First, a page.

Illinois gov. signs bills to subsidize nuclear plants
The plan also provides hundreds of millions of dollars in energy-efficiency programs and assistance to low-income energy users
SPRINGFIELD, Ill. (AP) — Illinois Gov. Bruce Rauner approved a plan Wednesday that will provide billions of dollars in subsidies to Exelon Corp. to keep two unprofitable nuclear plants from closing prematurely.
The Republican appeared at Riverdale High School in Port Byron to sign legislation he said will save thousands of jobs by rewarding Exelon for producing carbon-free energy.
In addition to $235 million a year for Exelon to prop up nuclear plants in the Quad Cities and Clinton, the plan provides hundreds of millions of dollars in energy-efficiency programs and assistance to low-income energy users.
"I was unwilling to gamble with these communities, gamble with thousands of good-paying jobs and gamble with our energy future," Rauner said in a statement. "While this legislation isn't perfect, it allows us to protect jobs, ratepayers and taxpayers."
The law ensures the plants in Cordova and Clinton stay open for 10 years and allows for expansion of alternative power generators, such as wind and solar.
It caps the increase in ratepayer bills at an average of 25 cents a month for the 13-year life of the deal for ComEd customers in northern Illinois and 35 cents a month for Ameren users in central and southern Illinois. But both companies assert that costs should go down, at least initially.
These increases come on top of a $127.5 million rate increase — about $2 per monthly bill — that the Illinois Commerce Commission approved for ComEd this week. Ameren issued a statement Wednesday that the ICC approved a $14.5 million rate decrease, dropping power costs for the typical Ameren customer beginning next month.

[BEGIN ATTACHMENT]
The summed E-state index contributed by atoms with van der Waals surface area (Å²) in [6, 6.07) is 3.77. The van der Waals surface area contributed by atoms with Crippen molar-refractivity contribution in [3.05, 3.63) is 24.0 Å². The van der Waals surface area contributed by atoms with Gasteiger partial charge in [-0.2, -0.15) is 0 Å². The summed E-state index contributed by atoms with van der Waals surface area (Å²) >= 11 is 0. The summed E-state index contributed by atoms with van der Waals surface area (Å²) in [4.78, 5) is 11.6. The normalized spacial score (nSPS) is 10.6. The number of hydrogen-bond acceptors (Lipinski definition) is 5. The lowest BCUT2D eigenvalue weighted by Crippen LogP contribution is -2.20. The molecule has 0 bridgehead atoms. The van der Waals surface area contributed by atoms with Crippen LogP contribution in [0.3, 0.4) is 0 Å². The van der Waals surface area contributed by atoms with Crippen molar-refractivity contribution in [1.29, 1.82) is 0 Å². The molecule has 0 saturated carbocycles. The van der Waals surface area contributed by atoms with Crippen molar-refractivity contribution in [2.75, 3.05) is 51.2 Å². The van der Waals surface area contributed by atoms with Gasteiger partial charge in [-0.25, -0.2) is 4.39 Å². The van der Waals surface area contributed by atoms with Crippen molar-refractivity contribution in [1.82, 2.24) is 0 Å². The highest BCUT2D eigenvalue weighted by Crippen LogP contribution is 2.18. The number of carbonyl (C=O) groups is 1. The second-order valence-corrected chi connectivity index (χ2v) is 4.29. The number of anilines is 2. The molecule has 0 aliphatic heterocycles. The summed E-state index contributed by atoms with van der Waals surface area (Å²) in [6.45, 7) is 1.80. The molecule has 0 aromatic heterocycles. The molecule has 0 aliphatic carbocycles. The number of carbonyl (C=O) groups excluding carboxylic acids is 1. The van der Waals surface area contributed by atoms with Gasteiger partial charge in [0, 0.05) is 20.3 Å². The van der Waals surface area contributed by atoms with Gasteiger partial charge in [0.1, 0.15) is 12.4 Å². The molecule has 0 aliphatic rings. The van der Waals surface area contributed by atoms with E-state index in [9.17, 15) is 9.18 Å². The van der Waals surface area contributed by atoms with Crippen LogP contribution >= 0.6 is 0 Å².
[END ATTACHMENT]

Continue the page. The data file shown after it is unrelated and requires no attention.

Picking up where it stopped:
Exelon said in a statement that the measure, known as the Future Energy Jobs Bill, "safeguards the state's top source of clean energy, protects and creates thousands of jobs and strengthens the Illinois economy, while preserving competitive rates."
Rauner previously criticized "special deals" for corporations, but last week said closing the plants would have "devastated the two communities."
Critics including BEST Coalition, a nonprofit that opposes the deal, say the nuclear plants aren't needed because Illinois produces 41 percent more energy than it needs and exports the excess. BEST Coalition said subsidizing the plants will mean a steep increase in rates.
The Illinois Manufacturers' Association complained that Rauner had weakened the state's chances at recruiting middle-class jobs because of power costs to manufacturers. The group said in a statement that Illinois lost nearly 10,000 "high-paying jobs" in the past year while neighboring states have grown.
"Building a guaranteed electric rate hike into state law and reversing 20 years of deregulation (are) not the answer to get our economy booming again," the group said.
But state Rep. Elaine Nekritz, a Northbrook Democrat who sponsored a "clean energy" bill that later was folded into the Exelon subsidy matter, said the "new law is a tremendous victory for Illinois" with "more jobs, more savings for consumers, cleaner air and smarter energy choices."